Bipolar UK’s recent disclosure that it urgently needs £100,000 in order to keep providing its services is no surprise – and is probably just the tip of a worryingly large iceberg.

Fundraising efforts are now being made to try and ensure that Bipolar UK’s services are protected. It directly supports more than 65,000 individuals every year through self-help groups, a mentoring service, a youth service and a web-based discussion forum. The loss of those services could have a serious impact on the mental wellbeing of the people who use them.

But the charity is by no means the only one facing hard times. In the past couple of years, I’ve heard many times from people working for charities about how funds are getting tighter and tighter. Of course, the same applies to many local authorities and private sector providers as well.

So it is only a matter of time before services start being cut or, worse, the charities affected close. There are only so many “efficiency savings” that can be made. This has already been in evidence in the wider social care sector, with the long-established Social Care Association and Values into Action – to name but two – closing their doors last year.

It is no surprise that charities are facing problems. Many rely on donations from the public and in times of recession charitable donations are one of the discretionary spends that often go by the wayside. Some rely on grants, which are also in short supply. Others are part-funded by local authorities or health trusts, and they sometimes find their funding arrangements aren’t renewed.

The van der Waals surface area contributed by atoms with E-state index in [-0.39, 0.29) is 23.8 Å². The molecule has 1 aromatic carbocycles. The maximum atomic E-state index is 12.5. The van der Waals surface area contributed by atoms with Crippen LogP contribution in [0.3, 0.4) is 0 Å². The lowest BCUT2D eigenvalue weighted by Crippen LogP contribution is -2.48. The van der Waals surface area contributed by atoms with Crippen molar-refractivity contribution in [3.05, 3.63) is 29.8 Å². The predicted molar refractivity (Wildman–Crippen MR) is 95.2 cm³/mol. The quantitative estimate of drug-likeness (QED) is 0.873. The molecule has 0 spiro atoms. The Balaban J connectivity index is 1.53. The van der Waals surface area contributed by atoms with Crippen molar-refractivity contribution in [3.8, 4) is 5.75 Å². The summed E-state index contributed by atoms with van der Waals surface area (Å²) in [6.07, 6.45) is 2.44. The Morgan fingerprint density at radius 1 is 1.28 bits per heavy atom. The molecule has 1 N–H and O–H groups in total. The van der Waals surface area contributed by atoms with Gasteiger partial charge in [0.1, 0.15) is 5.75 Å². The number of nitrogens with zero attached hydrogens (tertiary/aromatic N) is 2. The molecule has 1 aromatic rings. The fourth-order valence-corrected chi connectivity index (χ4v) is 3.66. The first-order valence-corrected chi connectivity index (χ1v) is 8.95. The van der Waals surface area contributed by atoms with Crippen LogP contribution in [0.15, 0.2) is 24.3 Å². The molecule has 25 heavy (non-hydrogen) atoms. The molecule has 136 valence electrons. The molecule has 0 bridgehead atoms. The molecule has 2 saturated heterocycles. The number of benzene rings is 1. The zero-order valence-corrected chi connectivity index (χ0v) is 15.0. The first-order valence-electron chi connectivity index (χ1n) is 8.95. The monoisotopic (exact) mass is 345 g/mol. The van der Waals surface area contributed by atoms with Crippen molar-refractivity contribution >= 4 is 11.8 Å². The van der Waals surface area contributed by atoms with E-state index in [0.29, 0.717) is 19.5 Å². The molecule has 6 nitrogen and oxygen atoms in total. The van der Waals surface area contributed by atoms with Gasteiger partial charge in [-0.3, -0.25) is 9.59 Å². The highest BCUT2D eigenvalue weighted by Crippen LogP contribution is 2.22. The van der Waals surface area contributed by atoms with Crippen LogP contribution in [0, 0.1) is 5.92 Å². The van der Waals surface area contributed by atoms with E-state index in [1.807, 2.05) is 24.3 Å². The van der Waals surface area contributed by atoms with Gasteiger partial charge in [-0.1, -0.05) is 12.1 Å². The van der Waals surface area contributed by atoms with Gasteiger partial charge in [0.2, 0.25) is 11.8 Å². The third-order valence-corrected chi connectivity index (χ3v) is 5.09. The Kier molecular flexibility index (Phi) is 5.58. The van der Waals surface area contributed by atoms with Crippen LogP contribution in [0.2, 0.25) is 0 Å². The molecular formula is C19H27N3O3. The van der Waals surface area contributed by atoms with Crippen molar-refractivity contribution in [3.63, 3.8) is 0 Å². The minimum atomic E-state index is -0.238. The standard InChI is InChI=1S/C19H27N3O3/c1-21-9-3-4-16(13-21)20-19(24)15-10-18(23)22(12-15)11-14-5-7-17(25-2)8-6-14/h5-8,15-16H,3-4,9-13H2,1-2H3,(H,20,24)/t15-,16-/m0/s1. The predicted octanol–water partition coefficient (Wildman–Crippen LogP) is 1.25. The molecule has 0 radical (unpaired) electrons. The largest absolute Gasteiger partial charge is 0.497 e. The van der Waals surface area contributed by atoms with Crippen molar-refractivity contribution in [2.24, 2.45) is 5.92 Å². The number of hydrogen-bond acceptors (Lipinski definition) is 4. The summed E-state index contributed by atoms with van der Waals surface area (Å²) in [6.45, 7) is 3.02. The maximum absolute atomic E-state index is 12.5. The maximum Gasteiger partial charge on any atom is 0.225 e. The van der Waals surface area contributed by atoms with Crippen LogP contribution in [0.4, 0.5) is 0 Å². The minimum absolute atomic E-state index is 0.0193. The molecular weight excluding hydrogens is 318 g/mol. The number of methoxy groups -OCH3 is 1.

The knock-on effects of charities going to the wall could be serious. With local authority services being cut back year-on-year, and private sector providers also suffering, charities often fill that gap. Some people prefer charities because they are more informal than going to traditional NHS or local authority-run services. If we lose a number of charities, many more people with mental health problems may fall through the cracks in services, and not get help until they hit crisis point.

A crucial tenet of the Government’s drive towards personalisation is that service users have choice and control over the services they purchase. However, if the range of services is narrowing because charities are closing, that’s hardly going to improve choice.

There are no easy answers to this. Charities are already becoming more like businesses in the way they tender for local authority services and such like, but that process may have to accelerate. It may also mean that more charities merge. ‘Together we’re stronger’ may be a cliché, but it is also often true.

But everything should be done to ensure these services are kept going, and the focus has to remain on the service user. As Suzanne Hudson, chief executive of Bipolar UK, said when she made the call for funds, the sad irony is that the charity’s funding crisis comes at a time when bipolar disorder is becoming more understood and more individuals and families are seeking Bipolar UK’s support. “2012 was unprecedented in terms of the number of individuals contacting us for help and accessing our services. It is increasingly the case that individuals’ first contact with us is at a time of crisis involving intervention with emergency services.”

Can we afford to lose this kind of support?